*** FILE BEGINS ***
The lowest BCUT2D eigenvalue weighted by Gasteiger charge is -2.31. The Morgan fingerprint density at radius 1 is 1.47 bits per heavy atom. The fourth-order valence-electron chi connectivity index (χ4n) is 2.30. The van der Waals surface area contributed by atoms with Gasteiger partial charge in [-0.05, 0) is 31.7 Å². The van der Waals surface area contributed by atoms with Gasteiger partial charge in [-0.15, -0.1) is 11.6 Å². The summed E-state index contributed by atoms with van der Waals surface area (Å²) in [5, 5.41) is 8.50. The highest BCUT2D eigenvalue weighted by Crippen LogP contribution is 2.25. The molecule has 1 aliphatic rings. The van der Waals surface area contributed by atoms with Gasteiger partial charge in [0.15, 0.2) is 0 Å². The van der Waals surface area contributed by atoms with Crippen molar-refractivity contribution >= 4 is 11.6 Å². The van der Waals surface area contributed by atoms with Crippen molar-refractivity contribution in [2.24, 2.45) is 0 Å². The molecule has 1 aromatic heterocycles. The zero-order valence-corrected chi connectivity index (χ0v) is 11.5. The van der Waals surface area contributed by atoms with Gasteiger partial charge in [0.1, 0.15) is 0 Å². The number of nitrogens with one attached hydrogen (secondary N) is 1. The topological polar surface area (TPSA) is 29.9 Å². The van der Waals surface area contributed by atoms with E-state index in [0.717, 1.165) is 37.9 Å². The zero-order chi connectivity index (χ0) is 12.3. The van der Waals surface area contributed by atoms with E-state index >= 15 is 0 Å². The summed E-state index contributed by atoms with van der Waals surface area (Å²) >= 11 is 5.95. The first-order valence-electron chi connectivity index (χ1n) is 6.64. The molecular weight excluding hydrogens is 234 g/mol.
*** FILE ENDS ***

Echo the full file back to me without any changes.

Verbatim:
The lowest BCUT2D eigenvalue weighted by Gasteiger charge is -2.31. The Morgan fingerprint density at radius 1 is 1.47 bits per heavy atom. The fourth-order valence-electron chi connectivity index (χ4n) is 2.30. The van der Waals surface area contributed by atoms with Gasteiger partial charge in [-0.05, 0) is 31.7 Å². The van der Waals surface area contributed by atoms with Gasteiger partial charge in [-0.15, -0.1) is 11.6 Å². The summed E-state index contributed by atoms with van der Waals surface area (Å²) in [5, 5.41) is 8.50. The highest BCUT2D eigenvalue weighted by Crippen LogP contribution is 2.25. The molecule has 1 aliphatic rings. The van der Waals surface area contributed by atoms with Gasteiger partial charge in [0.15, 0.2) is 0 Å². The van der Waals surface area contributed by atoms with Crippen molar-refractivity contribution >= 4 is 11.6 Å². The van der Waals surface area contributed by atoms with Crippen molar-refractivity contribution in [2.24, 2.45) is 0 Å². The molecule has 1 aromatic heterocycles. The zero-order valence-corrected chi connectivity index (χ0v) is 11.5. The van der Waals surface area contributed by atoms with Gasteiger partial charge in [0.1, 0.15) is 0 Å². The number of nitrogens with one attached hydrogen (secondary N) is 1. The topological polar surface area (TPSA) is 29.9 Å². The van der Waals surface area contributed by atoms with E-state index in [0.717, 1.165) is 37.9 Å². The zero-order chi connectivity index (χ0) is 12.3. The van der Waals surface area contributed by atoms with E-state index >= 15 is 0 Å². The summed E-state index contributed by atoms with van der Waals surface area (Å²) >= 11 is 5.95. The first-order valence-electron chi connectivity index (χ1n) is 6.64. The molecular weight excluding hydrogens is 234 g/mol.